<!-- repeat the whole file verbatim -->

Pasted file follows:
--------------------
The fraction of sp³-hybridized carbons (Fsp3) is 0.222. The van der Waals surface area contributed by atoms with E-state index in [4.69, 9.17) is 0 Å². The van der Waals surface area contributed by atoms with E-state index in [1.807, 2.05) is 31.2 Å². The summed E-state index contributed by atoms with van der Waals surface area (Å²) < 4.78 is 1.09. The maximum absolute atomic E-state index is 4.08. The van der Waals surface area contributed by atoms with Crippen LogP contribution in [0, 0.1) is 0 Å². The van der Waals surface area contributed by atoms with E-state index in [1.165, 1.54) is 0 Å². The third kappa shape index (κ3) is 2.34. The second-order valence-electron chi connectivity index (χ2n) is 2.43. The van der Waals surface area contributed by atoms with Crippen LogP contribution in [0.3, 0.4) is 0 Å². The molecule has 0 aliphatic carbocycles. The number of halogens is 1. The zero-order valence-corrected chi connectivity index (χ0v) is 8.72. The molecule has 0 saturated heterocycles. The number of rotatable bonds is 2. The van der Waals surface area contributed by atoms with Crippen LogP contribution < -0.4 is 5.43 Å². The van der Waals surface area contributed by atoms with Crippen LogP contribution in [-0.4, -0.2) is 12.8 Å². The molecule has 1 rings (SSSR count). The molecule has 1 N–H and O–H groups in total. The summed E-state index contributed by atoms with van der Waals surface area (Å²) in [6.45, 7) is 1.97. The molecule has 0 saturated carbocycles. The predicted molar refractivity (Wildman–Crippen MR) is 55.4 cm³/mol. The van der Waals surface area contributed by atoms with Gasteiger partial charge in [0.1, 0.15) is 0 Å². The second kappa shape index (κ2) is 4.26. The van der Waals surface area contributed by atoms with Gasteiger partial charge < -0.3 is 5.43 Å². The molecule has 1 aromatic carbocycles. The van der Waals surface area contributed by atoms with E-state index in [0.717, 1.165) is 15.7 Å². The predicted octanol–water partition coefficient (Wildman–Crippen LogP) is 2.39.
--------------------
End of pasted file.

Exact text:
The fraction of sp³-hybridized carbons (Fsp3) is 0.222. The van der Waals surface area contributed by atoms with E-state index in [4.69, 9.17) is 0 Å². The van der Waals surface area contributed by atoms with E-state index in [1.807, 2.05) is 31.2 Å². The summed E-state index contributed by atoms with van der Waals surface area (Å²) < 4.78 is 1.09. The maximum absolute atomic E-state index is 4.08. The van der Waals surface area contributed by atoms with Crippen LogP contribution in [0, 0.1) is 0 Å². The van der Waals surface area contributed by atoms with E-state index in [1.165, 1.54) is 0 Å². The third kappa shape index (κ3) is 2.34. The second-order valence-electron chi connectivity index (χ2n) is 2.43. The van der Waals surface area contributed by atoms with Crippen LogP contribution in [0.3, 0.4) is 0 Å². The molecule has 0 aliphatic carbocycles. The number of halogens is 1. The zero-order valence-corrected chi connectivity index (χ0v) is 8.72. The molecule has 0 saturated heterocycles. The number of rotatable bonds is 2. The van der Waals surface area contributed by atoms with Crippen LogP contribution < -0.4 is 5.43 Å². The van der Waals surface area contributed by atoms with Crippen LogP contribution in [-0.4, -0.2) is 12.8 Å². The molecule has 1 rings (SSSR count). The molecule has 1 N–H and O–H groups in total. The summed E-state index contributed by atoms with van der Waals surface area (Å²) in [6.45, 7) is 1.97. The molecule has 0 saturated carbocycles. The predicted molar refractivity (Wildman–Crippen MR) is 55.4 cm³/mol. The van der Waals surface area contributed by atoms with Gasteiger partial charge in [0.1, 0.15) is 0 Å². The second kappa shape index (κ2) is 4.26. The van der Waals surface area contributed by atoms with Gasteiger partial charge < -0.3 is 5.43 Å². The molecule has 1 aromatic carbocycles. The van der Waals surface area contributed by atoms with E-state index in [0.717, 1.165) is 15.7 Å². The predicted octanol–water partition coefficient (Wildman–Crippen LogP) is 2.39.